Watch: Madoda Fani moves from clay to timber with ‘Isangqa’ (‘Circle’)

Madoda Fani's work is instantly recognisable by the hand-carved relief patterns that animate its forms, lending the surface a scaled, insect-like appearance.

There is no mistaking a ceramic piece by Madoda Fani.

His work is instantly recognisable by the hand-carved relief patterns that animate its forms, lending the surface a scaled, insect-like appearance. Achieving this level of intricacy in clay is one thing; translating it into wood is another.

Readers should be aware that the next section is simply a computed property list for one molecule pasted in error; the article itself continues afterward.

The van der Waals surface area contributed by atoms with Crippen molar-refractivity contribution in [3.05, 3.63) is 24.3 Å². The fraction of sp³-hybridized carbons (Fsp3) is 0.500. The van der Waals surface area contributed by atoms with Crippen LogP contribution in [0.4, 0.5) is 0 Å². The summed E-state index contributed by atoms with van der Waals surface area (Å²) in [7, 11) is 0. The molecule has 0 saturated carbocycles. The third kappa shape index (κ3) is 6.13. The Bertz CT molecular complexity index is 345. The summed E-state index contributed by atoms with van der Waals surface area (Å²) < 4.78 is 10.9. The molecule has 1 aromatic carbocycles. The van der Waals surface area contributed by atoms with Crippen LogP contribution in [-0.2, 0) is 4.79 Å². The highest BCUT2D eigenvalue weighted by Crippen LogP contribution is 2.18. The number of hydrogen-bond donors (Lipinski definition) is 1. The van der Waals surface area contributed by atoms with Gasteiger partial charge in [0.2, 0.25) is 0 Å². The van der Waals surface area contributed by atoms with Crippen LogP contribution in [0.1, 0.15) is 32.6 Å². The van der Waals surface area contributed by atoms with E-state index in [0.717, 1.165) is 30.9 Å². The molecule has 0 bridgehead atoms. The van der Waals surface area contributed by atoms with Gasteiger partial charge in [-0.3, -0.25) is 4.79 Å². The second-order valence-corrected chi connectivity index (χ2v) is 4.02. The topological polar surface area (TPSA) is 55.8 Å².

So when Fani scaled up one of his ceramic sculptures to make Isangqa (‘Circle) – a low circular platform that can function as a table or ottoman – he adapted his process to work in timber. The result is a marriage between technology and craftsmanship. incorporating 3D scanning, CNC cutting, and many hours of hand-carving using a fine-pointed rotary tool.

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